Album review: The Fall - New Facts Emerge

The Fall - New Facts Emerge.
The Fall - New Facts Emerge.

The longer they go on, the more deliberately obtuse The Fall get; that's the inescapable conclusion you get from listening to this 32nd studio album.

The band who were arguably the first post-punks were founded in Manchester in 1976, and have made a career out of constantly changing their sound - and their personnel.

Founder Mark E. Smith is the only ever-present, and he's on typically unpredictable form on this record, which sounds at times like he's completely abandoned the idea of singing.

That's certainly the case on pointless opener Segue, which consists of 30 seconds of what sounds like him banging his empties with a stick and trying to learn to talk.

Many of the songs which follow are based around the tried and tested recipe of repetition and abrasive guitar licks.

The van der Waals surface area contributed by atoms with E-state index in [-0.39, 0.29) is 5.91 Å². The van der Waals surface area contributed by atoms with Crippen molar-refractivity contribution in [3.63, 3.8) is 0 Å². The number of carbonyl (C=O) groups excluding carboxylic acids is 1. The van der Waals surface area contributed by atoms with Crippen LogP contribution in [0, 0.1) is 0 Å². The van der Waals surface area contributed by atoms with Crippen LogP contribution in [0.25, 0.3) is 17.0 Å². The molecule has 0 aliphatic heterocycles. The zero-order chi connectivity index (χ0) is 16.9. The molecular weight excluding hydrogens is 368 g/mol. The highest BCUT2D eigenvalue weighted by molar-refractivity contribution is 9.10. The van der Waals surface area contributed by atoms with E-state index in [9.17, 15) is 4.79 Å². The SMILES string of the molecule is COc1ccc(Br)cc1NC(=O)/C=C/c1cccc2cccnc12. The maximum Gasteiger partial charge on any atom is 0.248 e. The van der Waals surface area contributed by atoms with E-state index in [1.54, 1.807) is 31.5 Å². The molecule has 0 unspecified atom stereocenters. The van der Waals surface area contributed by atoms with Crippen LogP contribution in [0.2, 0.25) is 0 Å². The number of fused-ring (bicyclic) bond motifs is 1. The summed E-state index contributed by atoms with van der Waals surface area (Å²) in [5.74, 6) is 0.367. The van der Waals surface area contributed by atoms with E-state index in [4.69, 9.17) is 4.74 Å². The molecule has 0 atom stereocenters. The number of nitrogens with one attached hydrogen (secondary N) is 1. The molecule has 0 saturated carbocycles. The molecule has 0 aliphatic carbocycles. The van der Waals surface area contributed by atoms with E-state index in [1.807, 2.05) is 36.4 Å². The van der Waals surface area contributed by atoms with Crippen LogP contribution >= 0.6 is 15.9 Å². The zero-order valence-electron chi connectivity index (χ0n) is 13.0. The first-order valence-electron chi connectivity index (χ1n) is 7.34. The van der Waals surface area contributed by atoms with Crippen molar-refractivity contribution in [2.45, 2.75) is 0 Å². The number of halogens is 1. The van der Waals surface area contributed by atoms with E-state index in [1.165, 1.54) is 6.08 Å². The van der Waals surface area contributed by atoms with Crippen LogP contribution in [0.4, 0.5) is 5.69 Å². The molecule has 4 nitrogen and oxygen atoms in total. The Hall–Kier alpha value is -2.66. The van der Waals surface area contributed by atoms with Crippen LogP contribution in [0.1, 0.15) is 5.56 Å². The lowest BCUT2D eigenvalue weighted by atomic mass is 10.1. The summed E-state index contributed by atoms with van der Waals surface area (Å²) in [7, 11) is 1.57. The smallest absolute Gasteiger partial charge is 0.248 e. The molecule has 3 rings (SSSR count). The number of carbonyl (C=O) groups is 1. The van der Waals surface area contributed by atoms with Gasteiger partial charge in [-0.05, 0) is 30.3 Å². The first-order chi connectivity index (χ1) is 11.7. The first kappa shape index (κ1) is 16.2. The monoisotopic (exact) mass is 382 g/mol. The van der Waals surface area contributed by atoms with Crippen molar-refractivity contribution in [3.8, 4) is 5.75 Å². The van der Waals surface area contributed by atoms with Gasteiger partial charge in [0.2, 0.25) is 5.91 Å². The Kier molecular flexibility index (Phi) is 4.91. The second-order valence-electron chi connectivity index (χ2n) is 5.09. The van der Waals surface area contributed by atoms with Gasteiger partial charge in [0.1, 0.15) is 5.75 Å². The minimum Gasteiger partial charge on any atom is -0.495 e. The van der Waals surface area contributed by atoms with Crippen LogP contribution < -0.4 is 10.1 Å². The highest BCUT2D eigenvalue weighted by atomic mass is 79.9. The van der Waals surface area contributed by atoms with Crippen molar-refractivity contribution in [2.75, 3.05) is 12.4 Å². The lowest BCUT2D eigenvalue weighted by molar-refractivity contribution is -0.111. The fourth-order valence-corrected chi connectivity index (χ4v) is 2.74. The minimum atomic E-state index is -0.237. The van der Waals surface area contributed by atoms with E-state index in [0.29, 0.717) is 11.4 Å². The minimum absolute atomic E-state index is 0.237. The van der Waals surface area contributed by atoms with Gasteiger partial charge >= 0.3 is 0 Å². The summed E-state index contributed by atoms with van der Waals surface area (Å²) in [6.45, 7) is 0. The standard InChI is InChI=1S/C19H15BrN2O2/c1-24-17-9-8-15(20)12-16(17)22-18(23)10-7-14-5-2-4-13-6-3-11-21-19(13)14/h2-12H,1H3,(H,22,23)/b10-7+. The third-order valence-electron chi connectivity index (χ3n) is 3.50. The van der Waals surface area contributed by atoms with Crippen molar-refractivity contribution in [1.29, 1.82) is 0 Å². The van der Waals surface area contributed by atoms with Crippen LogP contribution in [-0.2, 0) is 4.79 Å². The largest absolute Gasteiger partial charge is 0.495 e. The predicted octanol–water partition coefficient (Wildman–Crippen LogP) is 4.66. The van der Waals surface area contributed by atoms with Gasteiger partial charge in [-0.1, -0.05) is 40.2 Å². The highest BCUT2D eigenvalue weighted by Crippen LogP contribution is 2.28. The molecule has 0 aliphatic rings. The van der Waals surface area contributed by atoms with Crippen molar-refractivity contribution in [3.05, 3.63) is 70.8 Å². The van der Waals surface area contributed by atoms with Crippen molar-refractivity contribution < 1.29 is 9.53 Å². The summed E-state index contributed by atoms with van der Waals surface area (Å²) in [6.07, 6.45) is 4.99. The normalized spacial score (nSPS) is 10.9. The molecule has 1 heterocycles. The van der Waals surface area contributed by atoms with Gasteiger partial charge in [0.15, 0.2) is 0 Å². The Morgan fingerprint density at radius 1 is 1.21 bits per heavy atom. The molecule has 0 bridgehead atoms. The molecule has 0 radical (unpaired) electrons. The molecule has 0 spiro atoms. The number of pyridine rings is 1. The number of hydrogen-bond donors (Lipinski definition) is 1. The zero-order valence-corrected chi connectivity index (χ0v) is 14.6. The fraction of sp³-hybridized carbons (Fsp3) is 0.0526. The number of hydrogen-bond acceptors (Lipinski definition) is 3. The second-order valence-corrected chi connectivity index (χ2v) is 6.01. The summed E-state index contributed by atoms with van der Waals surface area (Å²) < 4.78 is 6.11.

Fol de Rol is an early highlight, though its juddering riff bears more than a passing resemblance to Rocket From The Crypt's Hanging On A Rope.

It's fair to say it's a bit of a mixed bag of an album, and certainly not an easy listen.

For example, Victoria Train Station Massacre starts promisingly, but after descending into a swathe of backward loops, ends abruptly after just over a minute, like Smith couldn't be bothered to take the song any further.

Elsewhere, the title track is another high spot, but Couples Vs Jobless Mid 30s is a rambling, shapeless song which clocks in at almost nine minutes, as does the closing Nine Out Of Ten.

Smith's increasingly-gnarled vocals are indecipherable in places, and there's a song bafflingly called O! ZZTRRK Man.

On the positive side, The Fall have never sounded better musically, and that's because the current line-up of Peter Greenway (guitar), Dave Spurr (bass) and Kieron Melling (drums) is one of the longest-lasting in the band's history, and are a good, tight unit.

Personally, I preferred their last album, 2015's Sub-Lingual Tablet, and although this ends up being a real roller-coaster ride, there's enough of substance to keep you wondering what The Fall will come up with next. 6/10.